Pointing out that the list of hostile witnesses has been getting bigger, resulting in acquittals, the Madras High Court highlighted the need to record the examination of witnesses by police by electronic means (audio/video) in all future investigations.
Observing that the legislature had introduced the proviso to Section 161 of Criminal Procedure Code by Act 5 of 2009, whereby the witness examination can be recorded by audio/video electronic means, the bench led by Justice Vaidyanathan said, “We found that this proviso has remained in the book for the last 10 years and not once it has been resorted to.”
Also, citing the proviso added to Section 164 of CrPC, which deals with recording of confessions and statements by either the Metropolitan Magistrates or Judicial Magistrates, the bench said recording the examination would make it easier for the prosecution to confront witnesses when they recant the earlier statement and is treated to be hostile. “It will bring in an element of deterrence and make the witness think twice before he disowns the statement given to the police,” the bench said.
It added that this would also enable the witness to substantiate that the statement shown before the court was not actually given by him but instead fabricated by the police. “Therefore, it will be of use both to the witness as well as to the prosecution, and it will enable the court to properly appreciate the evidence of such witness,” the bench stressed.
Pointing out that special courts dealing with cases under Pocso Act were using electronic means for recording the statements of the girl and others, the bench said it was important to use this regularly so that a witness who disowns an earlier statement can be confronted by showing the recording.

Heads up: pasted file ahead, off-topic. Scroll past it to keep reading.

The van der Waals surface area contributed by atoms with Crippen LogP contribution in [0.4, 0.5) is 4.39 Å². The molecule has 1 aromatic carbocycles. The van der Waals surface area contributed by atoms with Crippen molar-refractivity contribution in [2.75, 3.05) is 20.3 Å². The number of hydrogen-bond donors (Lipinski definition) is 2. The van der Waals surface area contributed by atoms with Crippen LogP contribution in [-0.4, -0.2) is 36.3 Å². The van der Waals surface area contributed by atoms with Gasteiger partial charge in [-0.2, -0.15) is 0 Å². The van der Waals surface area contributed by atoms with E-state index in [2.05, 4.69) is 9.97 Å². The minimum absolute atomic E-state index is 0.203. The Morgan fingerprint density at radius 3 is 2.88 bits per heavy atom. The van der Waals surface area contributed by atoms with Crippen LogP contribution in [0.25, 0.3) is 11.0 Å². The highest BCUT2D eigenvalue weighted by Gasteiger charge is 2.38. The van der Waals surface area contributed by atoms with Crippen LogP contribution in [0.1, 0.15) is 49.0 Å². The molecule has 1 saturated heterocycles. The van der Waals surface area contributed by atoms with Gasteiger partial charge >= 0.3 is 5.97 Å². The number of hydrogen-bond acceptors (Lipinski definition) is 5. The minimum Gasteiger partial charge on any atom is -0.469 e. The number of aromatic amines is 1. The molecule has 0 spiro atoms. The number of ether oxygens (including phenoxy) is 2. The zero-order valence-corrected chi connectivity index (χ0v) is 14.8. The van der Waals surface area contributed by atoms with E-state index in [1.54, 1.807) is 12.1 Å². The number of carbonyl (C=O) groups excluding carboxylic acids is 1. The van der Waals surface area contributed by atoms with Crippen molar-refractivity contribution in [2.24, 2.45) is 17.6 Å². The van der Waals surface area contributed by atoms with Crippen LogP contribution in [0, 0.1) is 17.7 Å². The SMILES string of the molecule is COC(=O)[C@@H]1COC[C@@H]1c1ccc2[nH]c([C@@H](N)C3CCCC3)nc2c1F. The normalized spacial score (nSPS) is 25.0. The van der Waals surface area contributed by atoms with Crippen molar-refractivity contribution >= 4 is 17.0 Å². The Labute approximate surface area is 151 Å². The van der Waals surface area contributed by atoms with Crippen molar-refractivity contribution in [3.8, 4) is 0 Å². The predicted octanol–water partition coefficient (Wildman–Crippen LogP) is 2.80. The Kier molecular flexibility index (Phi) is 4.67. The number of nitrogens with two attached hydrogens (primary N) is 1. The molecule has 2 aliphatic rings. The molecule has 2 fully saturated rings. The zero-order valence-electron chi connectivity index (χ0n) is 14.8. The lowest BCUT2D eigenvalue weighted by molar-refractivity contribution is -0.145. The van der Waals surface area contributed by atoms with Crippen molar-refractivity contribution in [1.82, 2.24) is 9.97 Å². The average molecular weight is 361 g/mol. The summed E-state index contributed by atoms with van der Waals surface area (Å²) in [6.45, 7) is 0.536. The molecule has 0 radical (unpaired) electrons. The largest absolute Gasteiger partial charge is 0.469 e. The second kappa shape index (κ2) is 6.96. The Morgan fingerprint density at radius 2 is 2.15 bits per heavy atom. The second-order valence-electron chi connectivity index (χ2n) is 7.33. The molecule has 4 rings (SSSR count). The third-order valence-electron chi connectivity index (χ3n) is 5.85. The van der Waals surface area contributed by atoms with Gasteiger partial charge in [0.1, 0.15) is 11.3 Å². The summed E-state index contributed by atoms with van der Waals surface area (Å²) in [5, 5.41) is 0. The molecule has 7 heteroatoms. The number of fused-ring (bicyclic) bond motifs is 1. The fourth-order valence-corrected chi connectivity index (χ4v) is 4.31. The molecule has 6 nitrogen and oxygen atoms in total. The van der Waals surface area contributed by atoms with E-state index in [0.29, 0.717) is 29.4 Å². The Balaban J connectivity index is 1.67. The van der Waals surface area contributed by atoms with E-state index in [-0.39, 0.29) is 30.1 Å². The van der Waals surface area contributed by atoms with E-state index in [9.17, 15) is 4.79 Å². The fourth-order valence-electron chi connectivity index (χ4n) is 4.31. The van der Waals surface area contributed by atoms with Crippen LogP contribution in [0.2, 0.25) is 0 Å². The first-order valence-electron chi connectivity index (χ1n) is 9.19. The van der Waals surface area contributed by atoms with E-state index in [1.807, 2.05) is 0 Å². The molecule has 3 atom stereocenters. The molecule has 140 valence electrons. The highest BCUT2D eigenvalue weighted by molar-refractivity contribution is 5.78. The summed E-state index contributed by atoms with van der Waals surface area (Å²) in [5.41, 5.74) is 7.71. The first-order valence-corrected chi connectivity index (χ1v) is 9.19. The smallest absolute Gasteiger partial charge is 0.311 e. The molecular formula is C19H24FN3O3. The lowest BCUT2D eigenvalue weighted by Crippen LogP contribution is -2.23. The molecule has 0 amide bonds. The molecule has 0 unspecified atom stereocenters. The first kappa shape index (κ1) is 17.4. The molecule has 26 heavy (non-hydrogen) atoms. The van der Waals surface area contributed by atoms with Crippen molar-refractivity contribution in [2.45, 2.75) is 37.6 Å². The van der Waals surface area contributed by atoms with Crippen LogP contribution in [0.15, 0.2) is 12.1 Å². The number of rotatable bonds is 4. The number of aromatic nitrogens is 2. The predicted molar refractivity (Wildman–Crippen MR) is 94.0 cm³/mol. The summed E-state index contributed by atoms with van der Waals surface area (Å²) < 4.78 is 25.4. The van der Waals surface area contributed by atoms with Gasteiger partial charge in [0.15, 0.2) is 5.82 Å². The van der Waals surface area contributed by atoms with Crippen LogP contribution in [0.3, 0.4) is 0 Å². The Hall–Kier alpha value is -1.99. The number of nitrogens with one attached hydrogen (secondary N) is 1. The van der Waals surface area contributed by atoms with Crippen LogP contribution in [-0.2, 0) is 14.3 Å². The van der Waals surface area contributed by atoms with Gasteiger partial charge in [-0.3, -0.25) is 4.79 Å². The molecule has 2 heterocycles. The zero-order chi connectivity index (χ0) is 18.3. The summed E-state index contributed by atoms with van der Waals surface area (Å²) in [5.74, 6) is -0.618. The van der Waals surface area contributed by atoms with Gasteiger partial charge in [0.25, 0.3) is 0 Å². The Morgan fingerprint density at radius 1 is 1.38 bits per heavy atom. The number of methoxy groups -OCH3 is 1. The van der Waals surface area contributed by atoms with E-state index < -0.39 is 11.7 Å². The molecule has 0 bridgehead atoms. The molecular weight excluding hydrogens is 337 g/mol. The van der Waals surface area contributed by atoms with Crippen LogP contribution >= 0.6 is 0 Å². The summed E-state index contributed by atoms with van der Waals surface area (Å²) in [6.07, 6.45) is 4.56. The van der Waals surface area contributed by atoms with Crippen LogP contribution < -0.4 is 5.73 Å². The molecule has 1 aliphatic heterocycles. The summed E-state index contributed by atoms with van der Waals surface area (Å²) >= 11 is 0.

This would help the court to question the credibility of a witnesses under Section 155 of the Indian Evidence Act and take appropriate action for perjury, the bench said, adding that unless an element of deterrence was brought in their minds, witnesses turning hostile would continue, resulting in a large number of acquittals. “It will ultimately end up in complete breakdown of the criminal justice system,” it said.
The bench then sought the assistance of the Bar to appraise it on the manner in which such recording could be effectively implemented in all future investigations across the State.
Posting the plea for further hearing to November 13, the bench also sought the State Public Prosecutor and the Additional Public Prosecutor to take necessary instructions from the police in order to assist the court.
“If required, a higher-level police official shall also be present before this court so that we will be in a position to properly understand the practicality to implement it, by putting certain questions to the officer,” the bench added.